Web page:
McMichael contends that the steel decking purchased from East Texas was defective and not in accordance with the basic plans and specifications; that it was required to expend $6,139.00 to bring the decking to specifications; hence, that it is entitled to a credit or offset pro tanto against Merco's claim for $17,185.74.

Since the right of the beneficiary of a stipulation pour autrui can rise no higher than its source, McMichael may oppose to Merco's claim any defense arising from the contract which is available to it as against East Texas, including a failure of consideration.[15] In Union Bank of Louisiana v. Bowman, 9 La.Ann. 195, 197 (1854), involving a stipulation pour autrui in a contract of sale, the Court said:

"These articles [giving a beneficiary a right of action] do not estop the person making the stipulation from setting up equities; and the right to do so must be determined by a recurrence to such general principles of law and justice as regulate the subject of contracts, and especially the contract of sale."

The Court then held that, if there was a partial failure of consideration, there should be a reduction in price with concomitant reduction in the amount owed by the promisor to the third party beneficiary. It said: "The promise to pay the Bank was a promise sub modoa promise to pay so much as part of the price of a sale, and justly subject to the defenses incident to such a promise." Id.

East Texas warranted, in its subcontract with McMichael, that all materials furnished would be "free from faults and defects and in conformance with Contract Documents." Subcontract, Article 11.9. We conclude, however, that the decking supplied by Merco met the specifications,[16] but partially was defective because of faulty paint. The record is replete with testimony that this decking was supplied with a defective prime coat. Although only one witness could state that the defects existed, when the decking first was delivered, others testified that, at the time of installation, it had a very thin prime coat, with shiney or bare spots where there was no paint at all. At that time the paint was loose or peeling and there were rust spots or speckles covering it. We realize that the rust, and some of the loose paint, was the result of exposure to weather, without a cover, from December 4, 1969, when delivered, until January 14, 1970, when installed. However, the thin paint and bare spots must have existed when the decking was delivered. This conclusion is bolstered by the fact that a subsequent "filler" shipment was found to have these defects when inspected upon arrival, prior to any weather exposure.

After giving Merco and East Texas ample opportunity to provide an adequate solution, McMichael hired a painting contractor to scrape and paint the steel deck at a cost of $6,139.00. This was a reasonable course of action since the decking already was installed; and McMichael faced a deadline for completing the job. In fact, Bailey, with East *978 Texas, gave McMichael authority to take this course of action. Moreover, the subcontract provides that, should East Texas furnish defective materials, McMichael, after three days' written notice, may "make good such deficiencies and may deduct the cost thereof from the payments then or thereafter due" East Texas.[17] Notwithstanding, McMichael may deduct only so much (of the expense of restoring the decking) as is attributable solely to its defective condition when delivered at the job site.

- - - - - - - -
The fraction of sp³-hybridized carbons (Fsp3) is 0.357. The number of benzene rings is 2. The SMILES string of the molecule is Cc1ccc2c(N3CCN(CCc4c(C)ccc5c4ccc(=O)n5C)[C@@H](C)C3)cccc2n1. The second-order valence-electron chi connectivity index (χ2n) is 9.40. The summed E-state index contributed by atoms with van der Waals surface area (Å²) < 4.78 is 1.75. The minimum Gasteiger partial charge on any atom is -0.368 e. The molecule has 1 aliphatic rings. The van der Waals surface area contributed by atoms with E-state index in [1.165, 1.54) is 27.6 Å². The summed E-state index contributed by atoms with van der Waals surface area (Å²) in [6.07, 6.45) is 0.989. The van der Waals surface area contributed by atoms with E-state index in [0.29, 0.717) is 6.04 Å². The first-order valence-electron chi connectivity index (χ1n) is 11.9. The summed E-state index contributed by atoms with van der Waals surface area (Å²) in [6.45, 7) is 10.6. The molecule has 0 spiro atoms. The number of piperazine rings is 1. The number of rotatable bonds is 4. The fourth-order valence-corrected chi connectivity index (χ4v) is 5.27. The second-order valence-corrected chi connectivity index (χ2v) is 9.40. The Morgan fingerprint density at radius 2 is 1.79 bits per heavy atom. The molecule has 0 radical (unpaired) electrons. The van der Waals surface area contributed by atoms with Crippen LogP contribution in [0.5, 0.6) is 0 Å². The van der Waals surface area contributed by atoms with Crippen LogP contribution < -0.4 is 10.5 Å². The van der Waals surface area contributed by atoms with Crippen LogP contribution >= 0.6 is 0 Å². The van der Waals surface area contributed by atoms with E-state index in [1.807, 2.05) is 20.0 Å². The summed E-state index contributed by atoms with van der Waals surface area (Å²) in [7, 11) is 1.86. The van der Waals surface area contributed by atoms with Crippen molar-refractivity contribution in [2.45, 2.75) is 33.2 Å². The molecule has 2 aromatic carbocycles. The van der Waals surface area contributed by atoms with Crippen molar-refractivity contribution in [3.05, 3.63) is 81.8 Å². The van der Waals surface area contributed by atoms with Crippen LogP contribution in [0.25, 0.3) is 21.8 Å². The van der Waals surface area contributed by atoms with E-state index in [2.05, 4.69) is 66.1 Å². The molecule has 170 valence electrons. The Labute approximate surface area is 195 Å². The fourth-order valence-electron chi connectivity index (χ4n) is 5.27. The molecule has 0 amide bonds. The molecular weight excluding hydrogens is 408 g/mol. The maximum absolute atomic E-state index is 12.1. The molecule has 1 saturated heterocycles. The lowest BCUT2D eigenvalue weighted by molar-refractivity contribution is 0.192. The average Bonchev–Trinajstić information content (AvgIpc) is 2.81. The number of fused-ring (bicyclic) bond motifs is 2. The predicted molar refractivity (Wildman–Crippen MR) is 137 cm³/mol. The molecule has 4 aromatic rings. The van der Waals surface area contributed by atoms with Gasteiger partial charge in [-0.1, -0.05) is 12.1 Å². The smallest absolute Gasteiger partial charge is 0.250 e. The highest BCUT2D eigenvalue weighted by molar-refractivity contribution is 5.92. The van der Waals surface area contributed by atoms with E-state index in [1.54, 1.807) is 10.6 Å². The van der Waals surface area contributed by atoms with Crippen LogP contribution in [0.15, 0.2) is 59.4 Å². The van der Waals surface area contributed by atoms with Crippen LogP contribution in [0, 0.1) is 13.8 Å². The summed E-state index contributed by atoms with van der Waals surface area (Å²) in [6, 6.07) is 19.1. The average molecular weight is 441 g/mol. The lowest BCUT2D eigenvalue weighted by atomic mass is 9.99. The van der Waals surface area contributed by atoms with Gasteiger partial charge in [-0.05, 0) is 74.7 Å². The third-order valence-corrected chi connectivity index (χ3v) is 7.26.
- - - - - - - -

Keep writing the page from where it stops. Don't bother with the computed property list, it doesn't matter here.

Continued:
As noted, part of McMichael's expense was attributable to its failure to protect the decking from the elements. Although McMichael was given no specific instructions for caring for the decking and was entitled to presume that the decking properly was painted, common sense dictates that McMichael should have placed a cover over this decking, that was to be exposed to inclement weather for almost six weeks in December and January with only a prime coat of paint to protect it. The nearest thing to a standard of care in the steel decking industry is provided by the Steel Deck Institute, a collection of manufacturers who promote the use of metal decking and promulgate standards for its use. In essence, the Institute recommends that, since the prime coat is not intended to assure protection for extended exposure to the elements, steel decking should be stored above-ground, with one end elevated to provide drainage, and should be protected from the elements with a waterproof covering.[18]